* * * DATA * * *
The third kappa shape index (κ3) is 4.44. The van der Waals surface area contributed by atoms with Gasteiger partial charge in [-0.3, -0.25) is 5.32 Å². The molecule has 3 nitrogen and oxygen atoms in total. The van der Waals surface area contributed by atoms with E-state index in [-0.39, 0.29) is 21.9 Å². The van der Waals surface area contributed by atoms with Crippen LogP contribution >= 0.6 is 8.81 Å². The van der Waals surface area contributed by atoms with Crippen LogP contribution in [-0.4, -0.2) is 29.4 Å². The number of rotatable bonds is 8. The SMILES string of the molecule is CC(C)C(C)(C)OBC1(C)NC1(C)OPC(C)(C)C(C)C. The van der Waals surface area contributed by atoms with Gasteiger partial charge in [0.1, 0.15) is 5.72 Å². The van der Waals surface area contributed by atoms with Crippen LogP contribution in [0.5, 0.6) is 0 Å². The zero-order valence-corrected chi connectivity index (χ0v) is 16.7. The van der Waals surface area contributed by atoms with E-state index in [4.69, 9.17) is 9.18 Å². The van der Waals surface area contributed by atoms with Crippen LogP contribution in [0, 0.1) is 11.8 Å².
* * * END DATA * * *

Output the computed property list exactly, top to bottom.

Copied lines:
The third kappa shape index (κ3) is 4.44. The van der Waals surface area contributed by atoms with Gasteiger partial charge in [-0.3, -0.25) is 5.32 Å². The molecule has 3 nitrogen and oxygen atoms in total. The van der Waals surface area contributed by atoms with E-state index in [-0.39, 0.29) is 21.9 Å². The van der Waals surface area contributed by atoms with Crippen LogP contribution >= 0.6 is 8.81 Å². The van der Waals surface area contributed by atoms with Crippen LogP contribution in [-0.4, -0.2) is 29.4 Å². The number of rotatable bonds is 8. The SMILES string of the molecule is CC(C)C(C)(C)OBC1(C)NC1(C)OPC(C)(C)C(C)C. The van der Waals surface area contributed by atoms with Gasteiger partial charge in [0.1, 0.15) is 5.72 Å². The van der Waals surface area contributed by atoms with Crippen LogP contribution in [0.5, 0.6) is 0 Å². The zero-order valence-corrected chi connectivity index (χ0v) is 16.7. The van der Waals surface area contributed by atoms with E-state index in [4.69, 9.17) is 9.18 Å². The van der Waals surface area contributed by atoms with Crippen LogP contribution in [0, 0.1) is 11.8 Å².